Preparing your student to be financially successful and independent in college is a balancing act. You want to provide financial assistance and give as much advice as you can to help your sons or daughters be successful, but you also want to foster their independence. That means not stifling their individual growth, financially or personally, by being overly involved. So how do you walk that tightrope?
Set Up a Budget Plan with Your Student
If you plan to deposit money into a college spending account for your children make sure you discuss how they should manage it first so they don’t blow it all at once. Help them set up a monthly plan that takes into account expenses like laundry and meals, but also the activities they don’t anticipate, like attending sporting events. Be honest and let them know what your expectations are for spending, as well as for saving money to cover their expenses. Introducing them to free, online management resources like Mint.com is a good way to help them create a budget, track their spending and make responsible financial decisions.
Once you’ve helped your children set up their budget framework, allow them to make it work without interfering. If they struggle at first, that’s okay. The consequences of mismanaging their money at this early stage in life is minimal. It’s better for them to learn from these early mistakes so that down the road when money management really counts they will make better financial planning decisions.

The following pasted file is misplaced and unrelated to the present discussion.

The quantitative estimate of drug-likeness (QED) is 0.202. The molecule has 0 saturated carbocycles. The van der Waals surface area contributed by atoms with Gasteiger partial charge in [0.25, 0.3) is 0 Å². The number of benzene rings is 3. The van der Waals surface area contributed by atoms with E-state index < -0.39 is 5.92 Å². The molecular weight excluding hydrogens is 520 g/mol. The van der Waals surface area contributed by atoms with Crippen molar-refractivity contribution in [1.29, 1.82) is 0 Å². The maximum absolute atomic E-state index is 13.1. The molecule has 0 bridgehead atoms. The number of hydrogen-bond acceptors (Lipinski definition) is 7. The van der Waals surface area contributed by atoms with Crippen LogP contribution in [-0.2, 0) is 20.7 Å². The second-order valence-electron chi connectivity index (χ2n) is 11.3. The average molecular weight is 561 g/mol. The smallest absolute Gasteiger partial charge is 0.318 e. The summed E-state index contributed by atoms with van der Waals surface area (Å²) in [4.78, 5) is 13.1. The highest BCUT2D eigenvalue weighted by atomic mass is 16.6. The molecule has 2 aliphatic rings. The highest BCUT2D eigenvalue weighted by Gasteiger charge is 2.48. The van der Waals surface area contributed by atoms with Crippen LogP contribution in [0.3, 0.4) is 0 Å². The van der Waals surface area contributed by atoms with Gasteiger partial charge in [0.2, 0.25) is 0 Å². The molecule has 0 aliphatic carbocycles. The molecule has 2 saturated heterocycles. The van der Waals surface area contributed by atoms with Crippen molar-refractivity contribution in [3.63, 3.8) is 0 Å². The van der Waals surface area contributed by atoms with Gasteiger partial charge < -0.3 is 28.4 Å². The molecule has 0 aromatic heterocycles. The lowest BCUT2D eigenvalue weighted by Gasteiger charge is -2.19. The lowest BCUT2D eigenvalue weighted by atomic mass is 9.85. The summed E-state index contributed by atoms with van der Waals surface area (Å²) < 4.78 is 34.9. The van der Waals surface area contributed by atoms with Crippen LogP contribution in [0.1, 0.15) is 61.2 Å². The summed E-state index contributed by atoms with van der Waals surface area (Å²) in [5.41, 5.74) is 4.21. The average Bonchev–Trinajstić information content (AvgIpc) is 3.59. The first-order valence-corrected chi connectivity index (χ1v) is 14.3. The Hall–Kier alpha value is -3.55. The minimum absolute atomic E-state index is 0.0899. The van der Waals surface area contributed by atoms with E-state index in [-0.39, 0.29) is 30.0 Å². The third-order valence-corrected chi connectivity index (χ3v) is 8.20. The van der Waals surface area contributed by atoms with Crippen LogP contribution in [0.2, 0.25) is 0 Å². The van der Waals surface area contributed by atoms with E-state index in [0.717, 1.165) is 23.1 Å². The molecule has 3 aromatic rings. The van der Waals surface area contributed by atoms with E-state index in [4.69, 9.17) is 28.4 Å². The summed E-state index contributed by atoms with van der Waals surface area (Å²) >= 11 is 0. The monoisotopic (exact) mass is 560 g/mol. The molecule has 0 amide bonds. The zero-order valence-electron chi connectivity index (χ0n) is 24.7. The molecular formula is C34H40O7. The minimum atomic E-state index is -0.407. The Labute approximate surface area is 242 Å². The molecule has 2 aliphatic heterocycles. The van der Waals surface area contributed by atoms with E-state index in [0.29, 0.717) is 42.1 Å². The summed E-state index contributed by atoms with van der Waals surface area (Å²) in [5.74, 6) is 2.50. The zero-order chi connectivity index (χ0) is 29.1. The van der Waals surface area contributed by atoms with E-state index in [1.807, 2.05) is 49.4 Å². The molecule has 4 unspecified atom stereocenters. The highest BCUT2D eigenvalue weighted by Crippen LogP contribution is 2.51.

Encourage Financial Independence
Discuss the benefits of working a job in college. A part-time position around 10 hours a week will help your children sharpen their time management skills, productivity and organization. Encourage them to set up their job earnings as a spending allowance instead of using it for tuition or dorm room fees. Doing so will allow them to better learn how to allocate their money and will help to create a connection between earnings and the money they spend. You should also consider encouraging your kids to get a credit card with a low spending limit so they are free to make additional financial decisions and build credit. Credit card debt can be a serious danger for many college students, so impress upon them that credit card interest and charges should be included as part of a budget.
Help your Student Stay on Budget
Creating a budget is the easy part. Sticking with it, however, isn’t always as easy, especially for students who are new to the responsibilities. Staying on budget will largely be up to your sons or daughters, but you can help them in a few ways:
- Suggest that they keep a daily spending record. Jotting down what they spend will go a long way toward keeping track of where the money is actually going.
- Your students probably aren’t the only ones working with a budget. Encourage them to connect with others who are also monitoring their expenses. Sharing budget suggestions with other students can help keep your children cognizant of spending.
- At the end of each semester or school year sit down with your children and review their finances to help keep them on track.
Creating and sticking to a budget can be a real challenge for college students at first. Working with them on financial planning for school, while allowing them to make their own choices, will help them prepare for life.